After playing a clip of Bill Clinton saying that as a matter of politics as well as policy, Democrats need to pass health care legislation, MSNBC's Norah O'Donnell asked Rep. Anthony Weiner:
Congressman, isn't it your colleagues in the House that are preventing something getting done, that they want all or nothing?
I've made this point before, but this is a ridiculously loaded question that could just as easily be asked of those who oppose, for example, a public plan -- but it never is.
Before I explain the double-standard, it's important to note that O'Donnell's question is simply false. House liberals aren't insisting on "all or nothing"; they have already made huge concessions. In fact, Weiner had said just seconds earlier that what he really wants is to "bypass the insurance companies altogether and have something like Medicare for all Americans."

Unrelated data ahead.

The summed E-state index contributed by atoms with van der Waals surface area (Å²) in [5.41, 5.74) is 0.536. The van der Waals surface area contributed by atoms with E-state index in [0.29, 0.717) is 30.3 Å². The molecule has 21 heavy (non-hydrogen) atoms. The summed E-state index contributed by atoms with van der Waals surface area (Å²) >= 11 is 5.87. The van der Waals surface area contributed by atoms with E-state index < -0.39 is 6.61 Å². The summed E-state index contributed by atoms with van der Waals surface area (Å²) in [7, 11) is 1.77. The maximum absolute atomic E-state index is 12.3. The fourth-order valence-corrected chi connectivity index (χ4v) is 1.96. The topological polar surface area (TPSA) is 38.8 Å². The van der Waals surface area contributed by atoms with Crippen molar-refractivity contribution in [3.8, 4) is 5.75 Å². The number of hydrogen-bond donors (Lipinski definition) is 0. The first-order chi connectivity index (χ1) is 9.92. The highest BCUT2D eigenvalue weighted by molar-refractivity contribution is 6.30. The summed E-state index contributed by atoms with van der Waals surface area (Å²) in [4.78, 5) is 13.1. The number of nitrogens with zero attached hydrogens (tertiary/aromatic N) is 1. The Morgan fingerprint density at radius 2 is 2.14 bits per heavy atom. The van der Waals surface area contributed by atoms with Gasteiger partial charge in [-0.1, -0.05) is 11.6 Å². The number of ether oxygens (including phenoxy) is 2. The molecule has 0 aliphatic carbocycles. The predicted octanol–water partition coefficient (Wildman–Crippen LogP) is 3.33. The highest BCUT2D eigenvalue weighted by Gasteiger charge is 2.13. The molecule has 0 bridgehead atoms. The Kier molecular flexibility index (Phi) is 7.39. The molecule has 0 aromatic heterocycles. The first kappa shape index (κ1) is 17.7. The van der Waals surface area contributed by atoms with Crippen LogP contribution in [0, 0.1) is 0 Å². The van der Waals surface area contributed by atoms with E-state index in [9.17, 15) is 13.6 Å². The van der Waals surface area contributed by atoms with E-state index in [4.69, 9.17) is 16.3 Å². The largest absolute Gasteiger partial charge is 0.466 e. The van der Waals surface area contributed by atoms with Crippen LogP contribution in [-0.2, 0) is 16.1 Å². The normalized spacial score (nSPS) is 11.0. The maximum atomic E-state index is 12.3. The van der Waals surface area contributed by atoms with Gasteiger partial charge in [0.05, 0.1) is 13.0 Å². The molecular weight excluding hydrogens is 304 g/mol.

But just seconds after being reminded that Anthony Weiner has already made concessions, giving up the single-payer plan he really wants, O'Donnell accuses him of stubbornly insisting on "all or nothing."
Now, the double-standard.
If people who want a public plan and won't vote for a bill without it can be described as "preventing something getting done" by insisting on "all or nothing," so can people who don't want a public plan and won't vote for a bill with it.
If two sides are fighting over an element of a bill, and neither will back down, it can't be the case that only one of them is stubbornly insisting on their way or the highway.
Finally, O'Donnell's question suggests that what's important is passing something, anything, rather than making sure it's something worth passing. That suggestion is dubious on both policy and political grounds, and isn't an assumption that should guide O'Donnell's journalism.